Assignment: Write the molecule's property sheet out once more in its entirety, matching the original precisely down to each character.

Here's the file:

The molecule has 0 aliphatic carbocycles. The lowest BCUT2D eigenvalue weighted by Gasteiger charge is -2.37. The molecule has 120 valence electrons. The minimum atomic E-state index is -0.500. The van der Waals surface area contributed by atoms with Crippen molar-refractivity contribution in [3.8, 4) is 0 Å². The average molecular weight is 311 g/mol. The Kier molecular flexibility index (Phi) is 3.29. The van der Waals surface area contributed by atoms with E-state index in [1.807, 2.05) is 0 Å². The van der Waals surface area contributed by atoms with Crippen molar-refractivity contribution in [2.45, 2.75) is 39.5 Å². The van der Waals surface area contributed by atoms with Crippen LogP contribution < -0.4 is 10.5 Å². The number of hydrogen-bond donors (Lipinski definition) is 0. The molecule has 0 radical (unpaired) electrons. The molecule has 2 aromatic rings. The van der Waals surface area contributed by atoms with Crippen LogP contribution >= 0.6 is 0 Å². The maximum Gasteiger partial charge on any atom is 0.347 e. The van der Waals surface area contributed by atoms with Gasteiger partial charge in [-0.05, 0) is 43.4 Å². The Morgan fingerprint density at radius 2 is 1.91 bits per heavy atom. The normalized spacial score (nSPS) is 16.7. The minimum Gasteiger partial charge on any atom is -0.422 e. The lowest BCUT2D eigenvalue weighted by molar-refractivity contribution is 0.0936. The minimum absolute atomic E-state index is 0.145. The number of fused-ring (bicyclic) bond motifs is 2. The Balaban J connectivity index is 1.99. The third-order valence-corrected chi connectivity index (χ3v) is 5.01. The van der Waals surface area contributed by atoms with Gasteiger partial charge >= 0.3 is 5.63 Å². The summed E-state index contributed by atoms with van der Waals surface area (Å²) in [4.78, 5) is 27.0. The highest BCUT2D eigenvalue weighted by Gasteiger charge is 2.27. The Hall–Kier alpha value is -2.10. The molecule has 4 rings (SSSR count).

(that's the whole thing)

The molecule has 0 aliphatic carbocycles. The lowest BCUT2D eigenvalue weighted by Gasteiger charge is -2.37. The molecule has 120 valence electrons. The minimum atomic E-state index is -0.500. The van der Waals surface area contributed by atoms with Crippen molar-refractivity contribution in [3.8, 4) is 0 Å². The average molecular weight is 311 g/mol. The Kier molecular flexibility index (Phi) is 3.29. The van der Waals surface area contributed by atoms with E-state index in [1.807, 2.05) is 0 Å². The van der Waals surface area contributed by atoms with Crippen molar-refractivity contribution in [2.45, 2.75) is 39.5 Å². The van der Waals surface area contributed by atoms with Crippen LogP contribution < -0.4 is 10.5 Å². The number of hydrogen-bond donors (Lipinski definition) is 0. The molecule has 0 radical (unpaired) electrons. The molecule has 2 aromatic rings. The van der Waals surface area contributed by atoms with Crippen LogP contribution >= 0.6 is 0 Å². The maximum Gasteiger partial charge on any atom is 0.347 e. The van der Waals surface area contributed by atoms with Gasteiger partial charge in [-0.05, 0) is 43.4 Å². The Morgan fingerprint density at radius 2 is 1.91 bits per heavy atom. The normalized spacial score (nSPS) is 16.7. The minimum Gasteiger partial charge on any atom is -0.422 e. The lowest BCUT2D eigenvalue weighted by molar-refractivity contribution is 0.0936. The minimum absolute atomic E-state index is 0.145. The number of fused-ring (bicyclic) bond motifs is 2. The Balaban J connectivity index is 1.99. The third-order valence-corrected chi connectivity index (χ3v) is 5.01. The van der Waals surface area contributed by atoms with Gasteiger partial charge >= 0.3 is 5.63 Å². The summed E-state index contributed by atoms with van der Waals surface area (Å²) in [4.78, 5) is 27.0. The highest BCUT2D eigenvalue weighted by Gasteiger charge is 2.27. The Hall–Kier alpha value is -2.10. The molecule has 4 rings (SSSR count).